How D.C. Redefines Fine Dining

Casually elegant restaurants draw food fans and James Beard recognition

Dynamic chefs plating bold flavors in unfussy settings helm some of the most-buzzed about restaurants in the nation’s capital. Long known for its classy steakhouses and white-tablecloth dining, the city these days shines a spotlight on diverse talents that earn national acclaim from the highly respected James Beard Foundation.

Bold Flavors Go Mainstream

Known as the “Oscars of the food world,” the James Beard Awards
 have celebrated Washington, D.C.’s adventurous dining scene for quite some time. Notably in 2013, Rasika Executive Chef Vikram Sunderam was named Best Chef Mid-Atlantic for a modern treatment of Indian flavors that draws a power-packed clientele. The restaurant’s proprietor, Ashok Bajaj—himself a frequent nominee for outstanding restaurateur—explains the public’s tastes have changed. ”Bold flavors are mainstream these days. You don’t hear ‘I don’t eat spicy’ anymore, even from the older generation.”


On the happening Southwest waterfront, Kwame Onwuachi, 2019’s James Beard Rising Star Chef of the Year, proves this point with sizzling African and Caribbean tastes that contrast with the cool, airy setting and bustling waterfront views of his Kith and Kin. True to the foundation’s expressed desire to honor the ever-expanding diversity of the culinary community, Onwuachi’s award caused reservations to skyrocket. “People travel to come and eat here,” he notes, confirming the mainstream aspect of diverse dining.

Chef Kwame Onwuachi

Indeed the James Beard Award program boosts the entire Washington, D.C., dining scene. Rose Previte, co-owner of Maydan, a Best New Restaurant 2018 semi-finalist, reports visitors “purposely schedule conferences or work” in the city so they can dine in restaurants like her Cardozo hotspot, where a gigantic fire pit is the focus of Middle-Eastern and North African cuisine.

Democratization of Fine Dining

Recent James Beard Award recognitions reflect another big change in the food world: “Expanding the definition of fine dining to more casual, approachable and personal venues,” according to co-owner Bill Jensen of Tail Up Goat. The Adams Morgan storefront café was highlighted for semi-finalist Chef Jon Sybert’s menu of artisanal pastas, breads and seasonal dishes.

Tail Up Goat

Indeed, chef and restaurateur Erik Bruner-Yang’s many inventive, non-traditional dining venues focusing on the Asian cuisine he grew up eating (Toki Underground, Maketto, Spoken English, etc.) have earned several Beard nods. In 2019, he
 was a semi-finalist for Brothers and Sisters, his swanky all-day hangout 
in Adams Morgan’s trendy The Line Hotel. Aglow with laptops and buzzing with meetings, the dining hall’s moderately priced, eclectic menu also features elegant desserts from four-time James Beard-nominated pastry chef Pichet Ong.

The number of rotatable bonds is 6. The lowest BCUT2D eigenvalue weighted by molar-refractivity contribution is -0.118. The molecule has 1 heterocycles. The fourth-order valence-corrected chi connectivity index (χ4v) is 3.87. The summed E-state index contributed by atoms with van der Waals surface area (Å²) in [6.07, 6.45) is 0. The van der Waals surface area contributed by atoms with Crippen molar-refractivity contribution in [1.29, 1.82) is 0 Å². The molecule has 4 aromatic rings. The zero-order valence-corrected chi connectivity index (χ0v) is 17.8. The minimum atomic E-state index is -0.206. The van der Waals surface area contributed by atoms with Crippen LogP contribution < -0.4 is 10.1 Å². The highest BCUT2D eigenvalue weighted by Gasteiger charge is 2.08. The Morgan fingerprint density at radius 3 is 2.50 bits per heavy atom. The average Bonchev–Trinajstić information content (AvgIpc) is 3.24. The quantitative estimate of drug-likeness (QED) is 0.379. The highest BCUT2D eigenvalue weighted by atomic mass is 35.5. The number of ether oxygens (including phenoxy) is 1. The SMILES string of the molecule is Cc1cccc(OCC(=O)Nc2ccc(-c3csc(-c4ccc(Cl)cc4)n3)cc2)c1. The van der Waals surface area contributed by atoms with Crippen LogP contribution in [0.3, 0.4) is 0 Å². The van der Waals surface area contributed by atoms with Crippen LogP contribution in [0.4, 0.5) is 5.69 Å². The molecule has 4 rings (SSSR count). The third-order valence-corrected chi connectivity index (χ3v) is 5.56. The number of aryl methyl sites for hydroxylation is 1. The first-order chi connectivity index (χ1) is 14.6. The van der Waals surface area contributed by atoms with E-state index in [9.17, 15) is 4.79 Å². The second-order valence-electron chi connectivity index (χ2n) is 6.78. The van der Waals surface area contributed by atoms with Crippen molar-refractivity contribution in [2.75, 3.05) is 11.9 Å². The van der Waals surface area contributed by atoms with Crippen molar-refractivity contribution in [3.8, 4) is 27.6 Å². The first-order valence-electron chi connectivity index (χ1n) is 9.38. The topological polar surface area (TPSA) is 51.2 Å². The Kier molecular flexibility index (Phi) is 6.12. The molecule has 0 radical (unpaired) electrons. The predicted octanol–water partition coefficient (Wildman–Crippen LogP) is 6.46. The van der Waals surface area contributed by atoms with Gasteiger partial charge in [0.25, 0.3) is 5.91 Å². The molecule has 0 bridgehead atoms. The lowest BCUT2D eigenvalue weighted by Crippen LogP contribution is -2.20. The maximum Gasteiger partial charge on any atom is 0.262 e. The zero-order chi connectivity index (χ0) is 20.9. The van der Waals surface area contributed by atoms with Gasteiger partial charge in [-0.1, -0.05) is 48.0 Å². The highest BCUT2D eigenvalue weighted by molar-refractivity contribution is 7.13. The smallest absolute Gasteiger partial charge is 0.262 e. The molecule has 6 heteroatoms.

A New Model – Popular Pricing

Fine dining needn’t be pricey. That’s the mantra at Chiko, a 2018 Best New Restaurant semi-finalist. Co-owners and chefs Danny Lee and Scott Drewno bring what Lee calls “bold and impactful, price-accessible” Asian-accented fare to a wide audience at fast-casual settings on Capitol Hill and in Dupont Circle. Indeed, as Best Mid-Atlantic Chef semi-finalist 2018 Cedric Maupillier explains, nowadays restaurants like his Convivial,
 a French/Mediterranean/American draw in Shaw, dispense with the “imported crystal and elaborate table-settings” to focus on providing a “high-quality, fantastic” meal at a “more popular” price. Diners are looking for “atmosphere, creativity of food and sustainability” he says, qualities epitomized by his full-flavored bouillabaisse and fried chicken.


New Perspectives

Chef and restaurateur Nick Pimentel, co-owner of much-lauded casual spots like Bad Saint, a tiny Filipino in Northwest, and Elle, a 2019 James Beard Best New Restaurant semi-finalist, gives the concept of “bold flavors” a new perspective. “On paper,” he says, Elle’s menu looks simply New American. “What doesn’t show are the permutations, the umami flavors.” Look for those tastes in even the simplest dishes, like toast topped with kimchi made from vegetable scraps.

Amy Brandwein, a two-time Best Chef Mid-Atlantic nominee, has a similar take on dynamic tastes. At Centrolina, her fashionable Italian counter and cafe in the luxe CityCenterDC retail complex, she says she tries to “amplify natural flavors” in crafting “a heightened version of the classics.” Likewise, Jeremiah Langhorne, Best Chef Mid-Atlantic 2018, designs the wood-focused cooking at his rustic Shaw hotspot, The Dabney, to “bring out bold flavors,” so that a high-quality local ingredient “makes a statement.”


Langhorne sums up the James Beard Awards’ impact as both reflecting and driving a democratization of fine restaurants: “It’s exciting that the ... foundation is recognizing the diverse, new dining scene,” he says. “There’s a snowball effect moving things forward.”

Jeremiah Langhorne at The Dabney

Olga Boikess
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